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Old 07-13-2016, 11:29 AM   #1
A Bee's Best Friend
 
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Default Picky eaters...bumble bees and pollen

Another story that gives us insight into why native species may be better for wildlife. When they have a choice bees can find the nutrient rich plants and control the balance necessary for optimal health.

Picky eaters: Bumble bees prefer plants with nutrient-rich pollen | Penn State University

Quote:
According to Anthony Vaudo, a graduate student in entomology who led the study, scientists previously believed that bees' preferences for flowering plants were driven by floral traits, such as color, scent, morphology or nectar concentration.
"Here we show that bumble bees actually choose a plant for the nutritional quality of its pollen," said Vaudo. "This is important because pollen is bees' primary source of protein and lipids."
Quote:
The researchers observed and recorded bumble bees as they foraged for pollen among host-plant species in an outdoor arena where the bees were restricted to only those plants. They then determined the carbohydrate, protein and lipid concentrations, as well as protein-to-lipid ratios (P:L), of the pollen from all the plants within the arena. The team analyzed the relationship between the foraging rates and the nutritional quality of the pollen. They report their results in today's (June 27) issue of the Proceedings of the National Academy of Sciences.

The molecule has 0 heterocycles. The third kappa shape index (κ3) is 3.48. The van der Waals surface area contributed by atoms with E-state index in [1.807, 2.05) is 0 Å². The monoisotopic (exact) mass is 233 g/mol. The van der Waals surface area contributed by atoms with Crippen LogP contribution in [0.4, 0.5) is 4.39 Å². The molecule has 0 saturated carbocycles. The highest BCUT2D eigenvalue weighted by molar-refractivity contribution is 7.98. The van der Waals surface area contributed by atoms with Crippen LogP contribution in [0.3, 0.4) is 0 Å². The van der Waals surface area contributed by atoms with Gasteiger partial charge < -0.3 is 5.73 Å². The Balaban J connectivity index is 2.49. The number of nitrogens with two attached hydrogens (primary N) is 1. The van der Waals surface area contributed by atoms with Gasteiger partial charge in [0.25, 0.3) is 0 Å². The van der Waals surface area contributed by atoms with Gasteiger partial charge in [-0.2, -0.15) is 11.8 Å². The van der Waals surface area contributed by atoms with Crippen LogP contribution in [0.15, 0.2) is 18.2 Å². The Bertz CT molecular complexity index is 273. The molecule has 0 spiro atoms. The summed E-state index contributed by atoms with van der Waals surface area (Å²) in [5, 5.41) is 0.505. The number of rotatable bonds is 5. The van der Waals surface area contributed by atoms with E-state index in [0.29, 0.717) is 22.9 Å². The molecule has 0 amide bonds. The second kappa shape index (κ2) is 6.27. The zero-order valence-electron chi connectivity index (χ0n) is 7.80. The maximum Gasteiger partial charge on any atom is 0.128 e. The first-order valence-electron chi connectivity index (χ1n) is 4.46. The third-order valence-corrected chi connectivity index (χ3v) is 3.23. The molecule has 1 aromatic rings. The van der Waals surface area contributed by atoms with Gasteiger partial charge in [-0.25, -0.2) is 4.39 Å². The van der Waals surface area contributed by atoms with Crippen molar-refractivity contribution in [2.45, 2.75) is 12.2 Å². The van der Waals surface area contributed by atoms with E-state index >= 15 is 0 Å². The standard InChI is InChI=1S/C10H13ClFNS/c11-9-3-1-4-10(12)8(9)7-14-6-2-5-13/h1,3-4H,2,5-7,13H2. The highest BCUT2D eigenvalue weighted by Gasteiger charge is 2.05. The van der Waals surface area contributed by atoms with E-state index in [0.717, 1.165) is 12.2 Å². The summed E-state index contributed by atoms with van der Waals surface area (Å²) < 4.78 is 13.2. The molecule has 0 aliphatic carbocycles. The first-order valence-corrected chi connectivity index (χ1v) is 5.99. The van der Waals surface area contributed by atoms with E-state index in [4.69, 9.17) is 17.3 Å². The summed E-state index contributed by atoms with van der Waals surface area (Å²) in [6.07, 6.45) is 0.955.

Quote:
According to Grozinger, many studies have shown that other animal species regulate their diets to make sure they get enough -- but not too much -- of their key nutrients to stay healthy. "Bees likely get the majority of their carbohydrates from nectar, and then need to selectively feed on different kinds of pollen to get the right amounts of both protein and lipids," she said.
The plants with highest visitation by bumble bees in this study included American senna, spiderwort and Culver's root.
Quote:
"It is likely that bumble bee workers sense the protein and lipid content of pollen with two strategies," said Vaudo. "First, there is a chemically complex substance on the outside of pollen called the pollenkitt that includes free amino acids and fatty acids. It is likely that the bees taste pollen quality directly from the pollenkitt with chemotactile receptors on their antennae or mouthparts. Second, after the bees consume pollen, the nutrient concentrations of proteins, lipids and carbohydrates in their bodies change and can cause an increase or decrease in the sensitivity of their taste receptors for those nutrients."
The North American Pollinator Protection Campaign Bee Health Improvement Project,
the USDA Agriculture and
Food Research Initiative National Institute of Food and Agriculture,
and an anonymous donor to the Center for Pollinator Research
supported this research.
Other authors on the paper include Harland Patch, research scientist and lecturer in entomology;
David Mortensen, professor of weed and applied plant ecology;
and John Tooker, associate professor of entomology.

By Sara LaJeunesse
June 27, 2016
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Old 07-13-2016, 11:31 PM   #2
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I love your posts, Gloria.

Thank you for sharing.

Always good to know what research is finding...especially regarding the vital connections that wildlife have with native plants.
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